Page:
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Stanford says it’s not punishing the student photographed reading ‘Mein Kampf.’ Here’s why that’s not good enough. 

University responds to FIRE’s letter by insisting that no student is being “punished or investigated for reading a book,” instead citing “a concern from a student organization regarding how an image shared on social media was being received by other students.”
Photo of Stanford University homepage on a monitor screen through a magnifying glass

Gil C /

In case you missed our earlier blog entry on it, let’s take a quick look at what has been occurring at Stanford University over the past couple of weeks. In January, two Stanford students were photographed with Adolf Hitler’s autobiography, “Mein Kampf,” and reported to the university via its Protected Identity Harm reporting system. 

The situation received significant media attention, with an Inside Higher Ed story describing what was in the photo: 

A screenshot of the image that Inside Higher Ed obtained independently shows a young woman seated and holding a paperback copy of Mein Kampf a bit below her eye level, its cover in the image’s foreground. Another young woman is seated next to her, and they appear to possibly be in a dorm room. The woman holding the book has her forefinger on her closed lips with the fingernail facing outward; her brow is furrowed and eyes are narrowed. The image seems to convey an exaggeratedly thoughtful expression.

Stanford responded to our Jan. 25 letter on Feb. 1, insisting that “no one is being punished or investigated by the university for reading a book.” The school added: 

The university received a concern from a student organization regarding how an image shared on social media was being received by other students. At the request of the student organization, we have been engaged in conversation with a number of students, seeking to provide support and foster communication. The university has not mandated any meetings or discussions.

Whether the student was reading the book for a course, independent study, or using it as a prop in a joke, our concerns remain. The presence of the book is what prompted the filing of the PIH report. IHE’s description of the photo suggests that the book was being used as part of a joke. (That said, it’s difficult to ascertain whether someone is “actually” reading a book in a photo or simply posing.). But even if the book was simply part of a joke, the photograph is still protected expression. 

Not only does Stanford promise students expressive rights — explicitly noting that offensive speech is protected — it is bound by California’s Leonard Law, which bars secular, private colleges from making or enforcing any rule that would subject a student to discipline for speech that would otherwise be protected off-campus. The university apparently limited communication about the situation to an email sent only to the Jewish student population, and the university has yet to post about the incident, or the PIH report, on its incident dashboard. Stanford’s lack of transparency combined with the media attention surrounding this situation may lead students to focus only on the limited confirmed details: A student read a book, and Stanford is taking action.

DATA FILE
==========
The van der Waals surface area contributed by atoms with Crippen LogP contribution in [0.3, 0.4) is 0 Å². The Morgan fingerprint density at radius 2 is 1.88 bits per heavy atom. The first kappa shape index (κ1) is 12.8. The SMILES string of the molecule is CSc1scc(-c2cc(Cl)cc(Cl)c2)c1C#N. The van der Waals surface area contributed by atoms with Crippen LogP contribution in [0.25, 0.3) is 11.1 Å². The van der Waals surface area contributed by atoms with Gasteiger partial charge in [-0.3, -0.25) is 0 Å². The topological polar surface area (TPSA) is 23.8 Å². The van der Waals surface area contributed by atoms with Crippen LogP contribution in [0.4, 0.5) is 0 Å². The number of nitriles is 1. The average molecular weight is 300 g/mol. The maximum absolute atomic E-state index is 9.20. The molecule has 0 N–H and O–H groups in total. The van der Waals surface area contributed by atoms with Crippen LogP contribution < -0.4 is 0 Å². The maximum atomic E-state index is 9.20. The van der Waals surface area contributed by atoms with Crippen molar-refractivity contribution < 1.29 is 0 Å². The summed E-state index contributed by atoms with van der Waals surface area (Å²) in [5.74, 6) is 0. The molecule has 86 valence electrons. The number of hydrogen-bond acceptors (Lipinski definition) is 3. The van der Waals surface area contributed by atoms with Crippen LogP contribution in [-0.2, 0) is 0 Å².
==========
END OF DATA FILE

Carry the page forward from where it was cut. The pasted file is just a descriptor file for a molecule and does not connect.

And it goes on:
The university’s response fails to address our original concerns:  that even notifying a student that their protected expression has allegedly caused harm — when such a message comes from an administrator with disciplinary powers — can have a chilling effect. “The power differential between university administrators and students is significant,” we explained. 

Stanford can repeatedly insist the resolution process is voluntary, but students may nevertheless not see it that way if the university isn’t sufficiently transparent. While the university affirmed its support for academic freedom and freedom of expression in its response, those commitments mean little when not put into practice. 

We continue to call on Stanford to avoid launching a formal process that students could construe as some sort of investigation into protected speech, or that effectively requires them to admit their protected expression was problematic. Instead, Stanford can support students who are sensitive to speech without involving the speaker. 

FIRE will continue to advocate that the best response for bad speech is always more — non-pressured — speech.

FIRE defends the rights of students and faculty members — no matter their views — at public and private universities and colleges in the United States. If you are a student or a faculty member facing investigation or punishment for your speech, submit your case to FIRE today. If you’re a faculty member at a public college or university, call the Faculty Legal Defense Fund 24-hour hotline at 254-500-FLDF (3533). If you’re a college journalist facing censorship or a media law question, call the Student Press Freedom Initiative 24-hour hotline at 717-734-SPFI (7734).

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